Romans 13:1 NKJV says “Let every soul be subject to the governing authorities. For there is no authority except from God, and the authorities that exist are appointed by God”. Throughout the COVID-19 crisis, we’ve been encouraging you to pray for our leaders. But some of our guests have also questioned, or even criticised, our government’s approach to flattening the curve. When they critique that authority, are they disobeying a clear instruction from the Bible?
Our government is a democracy, and as Martyn Iles from the Australian Christian Lobby points out, that gives us the right to be vigilant, and to take our misgivings to the ballot box if we’re unhappy.
But he also points out that governments are made up of people, and people can be untrustworthy and fallible. “It would be foolish to think that they’ve all got wonderful intent, and they’re all wonderful people. That’s not quite right. And so I think there’s a balance to be found.”
Some people argue that when we criticise our leaders, that’s not honouring the government. “Well actually it is,” Iles said, “because the government has put in place an environment called democracy, where it encourages that sort of thing. That’s perfectly ok to do. That’s part of the system we live in.”
And so yes we pray for them. Yes, we honour them. We obey them. But at the same time, we speak, when we can, and when it’s an important issue.
A lot of a modern government’s work is enforcing what is right and wrong through the law. But God has revealed to us his perfect moral standards to live by. “And so Christians can have a voice for God in the nation, in the community, by speaking up for what is right and what is wrong, and holding governments to account.”
Iles says democracy has protected us from the kind of corruption we see in places like the Middle East, Africa, and even Venezuela and Argentina. “In the West, we have been blessed with a certain stability, because Christian notions our out there, and well-understood and embraced, but also because we’ve been able to advance them freely in the public squares.”
When that freedom is threatened, Iles says it’s a dangerous step toward tyranny, because it offers the chance for people to limit our rights to live according to our convictions, or even do what God requires of us. That’s why Christians as far back as biblical times have spoken up whenever authorities have tried to limit freedom.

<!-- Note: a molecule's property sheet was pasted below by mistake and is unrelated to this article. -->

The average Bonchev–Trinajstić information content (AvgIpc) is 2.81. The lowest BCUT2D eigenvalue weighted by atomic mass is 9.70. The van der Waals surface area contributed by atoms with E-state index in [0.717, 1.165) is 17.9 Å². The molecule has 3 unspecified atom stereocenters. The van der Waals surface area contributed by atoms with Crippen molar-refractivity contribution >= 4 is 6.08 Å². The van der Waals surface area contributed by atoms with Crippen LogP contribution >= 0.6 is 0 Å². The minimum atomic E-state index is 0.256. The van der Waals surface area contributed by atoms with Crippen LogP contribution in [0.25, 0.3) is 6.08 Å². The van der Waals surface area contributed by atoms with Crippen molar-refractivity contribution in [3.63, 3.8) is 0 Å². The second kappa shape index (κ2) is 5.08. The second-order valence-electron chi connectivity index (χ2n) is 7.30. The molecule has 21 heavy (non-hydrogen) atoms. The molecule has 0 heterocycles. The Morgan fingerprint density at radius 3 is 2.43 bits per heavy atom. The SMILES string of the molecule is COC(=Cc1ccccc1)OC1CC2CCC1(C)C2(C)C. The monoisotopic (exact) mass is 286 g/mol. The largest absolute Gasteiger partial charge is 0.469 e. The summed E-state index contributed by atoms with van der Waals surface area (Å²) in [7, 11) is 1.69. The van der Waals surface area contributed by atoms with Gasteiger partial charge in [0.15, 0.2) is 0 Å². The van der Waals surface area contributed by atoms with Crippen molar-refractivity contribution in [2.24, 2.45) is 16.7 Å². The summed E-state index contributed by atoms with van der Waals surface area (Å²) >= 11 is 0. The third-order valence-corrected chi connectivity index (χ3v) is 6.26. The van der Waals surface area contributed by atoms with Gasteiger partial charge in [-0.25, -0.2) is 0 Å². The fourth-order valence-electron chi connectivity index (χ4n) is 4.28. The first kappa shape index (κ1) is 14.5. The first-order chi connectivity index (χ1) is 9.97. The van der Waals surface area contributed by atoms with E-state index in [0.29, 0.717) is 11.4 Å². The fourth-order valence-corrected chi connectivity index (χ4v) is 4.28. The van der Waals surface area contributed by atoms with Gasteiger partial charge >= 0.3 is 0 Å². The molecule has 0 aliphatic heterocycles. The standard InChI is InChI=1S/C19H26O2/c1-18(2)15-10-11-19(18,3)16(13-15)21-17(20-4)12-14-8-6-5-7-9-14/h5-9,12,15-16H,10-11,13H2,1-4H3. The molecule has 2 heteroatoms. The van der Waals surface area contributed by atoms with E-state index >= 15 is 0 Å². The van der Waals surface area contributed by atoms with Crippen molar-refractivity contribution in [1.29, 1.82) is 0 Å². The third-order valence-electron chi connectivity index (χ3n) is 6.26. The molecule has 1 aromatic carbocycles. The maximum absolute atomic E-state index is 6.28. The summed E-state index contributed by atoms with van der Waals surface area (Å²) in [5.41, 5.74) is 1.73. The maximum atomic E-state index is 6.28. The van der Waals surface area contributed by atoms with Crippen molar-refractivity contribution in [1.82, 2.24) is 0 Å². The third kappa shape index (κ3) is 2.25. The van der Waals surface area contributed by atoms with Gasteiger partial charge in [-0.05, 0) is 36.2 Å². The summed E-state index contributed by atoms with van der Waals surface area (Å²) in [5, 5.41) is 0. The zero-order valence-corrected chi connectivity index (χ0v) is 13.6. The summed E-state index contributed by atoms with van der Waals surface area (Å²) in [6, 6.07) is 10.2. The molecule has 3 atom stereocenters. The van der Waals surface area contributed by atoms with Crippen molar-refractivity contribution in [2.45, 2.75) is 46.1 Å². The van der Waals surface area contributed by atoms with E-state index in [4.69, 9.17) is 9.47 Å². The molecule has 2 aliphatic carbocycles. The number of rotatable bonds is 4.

Iles says it’s always important to question anything that’s bad for the principle of freedom. The federal government’s new COVIDSafe contact tracing app is one example. “I might be happy with giving some of my personal information to Scott Morrison’s government, because I think they’re basically trustworthy. I support their ambitions. I’m in a situation here where it’s not a big problem for me. I’ve got nothing to hide.”
“But I always say think about it on the basis of principle. What if the government was someone who was ideologically opposed to you, and what if the government was someone you didn’t trust? Would you still be happy for them to do this?”
If the answer’s no, then stop and think, because these things are always incremental. And here’s the other thing. Governments change regularly, and they can change significantly, particularly in the volatile times in which we live, in which lots of people are quite disenfranchised, particularly young people, with governing authority. And they’ll vote for all sorts of people.”
In his conversation with Neil Johnson, Martin Iles spoke more about how incremental changes can gradually erode our freedoms. He also gave some examples of how people in authority who are ideologically opposed to the ACL have taken advantage of their power. And he pointed out some timely wisdom from the Apostle Paul, who was challenged by authority everywhere he went. Listen to the podcast below for all that and more.
Tune into 20Twenty and join the conversation with Neil Johnson, weekdays on Vision Christian Radio. Click here for your local times.